Mounted on the cylindrical surface 28 is the inner race 31 of a double ball thrust bearing 32. A guide wheel 33 is mounted on, or forms the outer race of the bearing 32.
The guide wheel 33 has a polymer insert 34 that has a circumferential slot with radially extending mutually opposing side surfaces 35. A fixed steel guide rail 36 (shown schematically in
The guide rail 36 extends around the whole loop followed by the chains 11, 12 alongside one of the chains. At the region where the chains 11, 12 change direction (at the top and bottom of the ascending and descending runs where they change to horizontal runs, and around sprockets or other turns) the guide rail 36 is aligned with a stationary or rotating disc (not shown) that fits into the slot 35 in the wheels 33.
Each axle 20 comprises a central spindle 37 that has a screw thread 38 at each end. The spindle 37 has a precision ground outer diameter and is inserted into the bore of two sleeves 23 (one in each chain) and has a central spacer assembly 39 that keeps the chains 11, 12 a predetermined distance apart. The spacer assembly 39 comprises a central tubular sleeve 39 a that has a fitting 39 b at each end and an insert 39 c. The two chains, 11, 12 are aligned with each other and rigidly held a fixed distance apart by tightening nuts 34 on the screw threads on each end of the spindle 37. Initially, the two chains 11, 12 are accurately positioned so that they are exactly aligned in synchronism and the cylindrical portion 26 of the bore of the sleeve 23 sit on the spindle 37.
The tapers 24, 25 in the bores of the sleeves 23 allow one chain to stretch relative to the other by a small amount. This stretching is accommodated by allowing the central spacer assembly 39 to move out of alignment with the sleeves 23 by a small angle (up to 0.15°) whilst allowing the sleeves 23 to remain orthogonal to the length of the chains 11. 12. This is achieved by providing complementary concave and convex surfaces 40, 41 respectively on the abutting surfaces of the inserts 39 c of the spacer assembly 39 and the sleeves 23. This allows sliding movement between the concave and convex surfaces 40, 41 whilst still keeping the axes of the sleeves 23 orthogonal to each respective chain 11, 12. In other words the axes of the two sleeves 23 on each axle 20 and the spacer 39 form a lazy “Z” shaped line.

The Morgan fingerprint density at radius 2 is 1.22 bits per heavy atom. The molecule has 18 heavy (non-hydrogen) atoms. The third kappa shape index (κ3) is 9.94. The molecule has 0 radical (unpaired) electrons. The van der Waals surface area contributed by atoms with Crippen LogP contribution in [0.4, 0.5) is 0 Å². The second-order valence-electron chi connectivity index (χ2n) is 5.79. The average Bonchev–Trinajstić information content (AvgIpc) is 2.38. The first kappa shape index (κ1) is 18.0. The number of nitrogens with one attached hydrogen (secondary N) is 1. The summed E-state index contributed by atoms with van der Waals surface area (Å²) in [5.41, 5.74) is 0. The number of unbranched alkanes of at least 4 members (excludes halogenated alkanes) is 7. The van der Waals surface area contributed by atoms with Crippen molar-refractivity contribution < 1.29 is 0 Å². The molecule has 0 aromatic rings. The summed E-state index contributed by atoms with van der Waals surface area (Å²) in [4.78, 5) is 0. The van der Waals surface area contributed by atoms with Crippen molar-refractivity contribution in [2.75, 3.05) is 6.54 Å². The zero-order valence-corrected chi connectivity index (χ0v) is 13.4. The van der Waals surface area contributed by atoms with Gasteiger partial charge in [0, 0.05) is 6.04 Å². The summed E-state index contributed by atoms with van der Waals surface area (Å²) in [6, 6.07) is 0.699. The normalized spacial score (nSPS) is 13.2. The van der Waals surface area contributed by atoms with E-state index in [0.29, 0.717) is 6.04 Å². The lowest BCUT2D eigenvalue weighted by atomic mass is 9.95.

The spacer 39 and spindle 21 has a hole 42 at each end to receive a screw 43 that secures a step 44 of the escalator in position on each axle 20. Each step 44 is constrained laterally solely by the wheels 33 running on the guide rail 36 and not by the chains 11, 12. Stretching of one chain more than the other does not cause the rollers 21, 30 to steer away from a straight line because they remain orthogonal to the length of the respective chain. Since the guide wheel 33 is provided at only one end of the axle 20, advancement of one chain relative to the other causes the spacer assembly 39 to assume a position in contact with one of the tapers 24, 25 in the bores of each respective sleeve 23 and this allows the spacer assembly 39 to compensate for displacement of the sleeves 23 relative to each other in directions radial to the centreline of the inner shaft 37.
To extend the working life of the chains 11, 12 when stretching of one chain 11, 12 exceeds a predetermined value, it is usual to swap the chains 11, 12 over. To accommodate such swapping, a redundant guide wheel 33 may be provided at the other end of the axle 20 to that where the wheel 33 that co-operates with the guide rail 36 is located. In this case the redundant wheel 33 does not run on a guide rail 36 and performs no function until the chains 11, 12 are swapped over.
|Cited Patent||Filing date||Publication date||Applicant||Title|
|US5295568 *||Mar 10, 1993||Mar 22, 1994||Hitachi, Ltd.||Passenger conveyor and treadboard construction for passenger conveyor|
|US5415265 *||Apr 30, 1993||May 16, 1995||Kubota; Masao||Drive mechanism for an endless track conveyor apparatus|
|GB2310185A||Title not available|
|Citing Patent||Filing date||Publication date||Applicant||Title|
|US9428367 *||Jan 27, 2014||Aug 30, 2016||China University Of Mining And Technology||Long-distance transport system for people in inclined lane|
|US20150375967 *||Jan 27, 2014||Dec 31, 2015||China University Of Mining And Technology||Long-distance transport system for people in inclined lane|
|U.S. Classification||198/330, 198/321|
|International Classification||B66B23/02, B66B23/14|
|Cooperative Classification||B66B23/024, B66B23/02|
|European Classification||B66B23/02D, B66B23/02|
|Nov 27, 2004||AS||Assignment|
Owner name: PRECISION CHAINS LIMITED, GREAT BRITAIN
Free format text: ASSIGNMENT OF ASSIGNORS INTEREST;ASSIGNOR:HAYCOCK, BRIAN;REEL/FRAME:017042/0735
Effective date: 20041109
|Dec 24, 2009||FPAY||Fee payment|
Year of fee payment: 4
|Feb 14, 2014||REMI||Maintenance fee reminder mailed|
|Jul 4, 2014||LAPS||Lapse for failure to pay maintenance fees|
|Aug 26, 2014||FP||Expired due to failure to pay maintenance fee|
Effective date: 20140704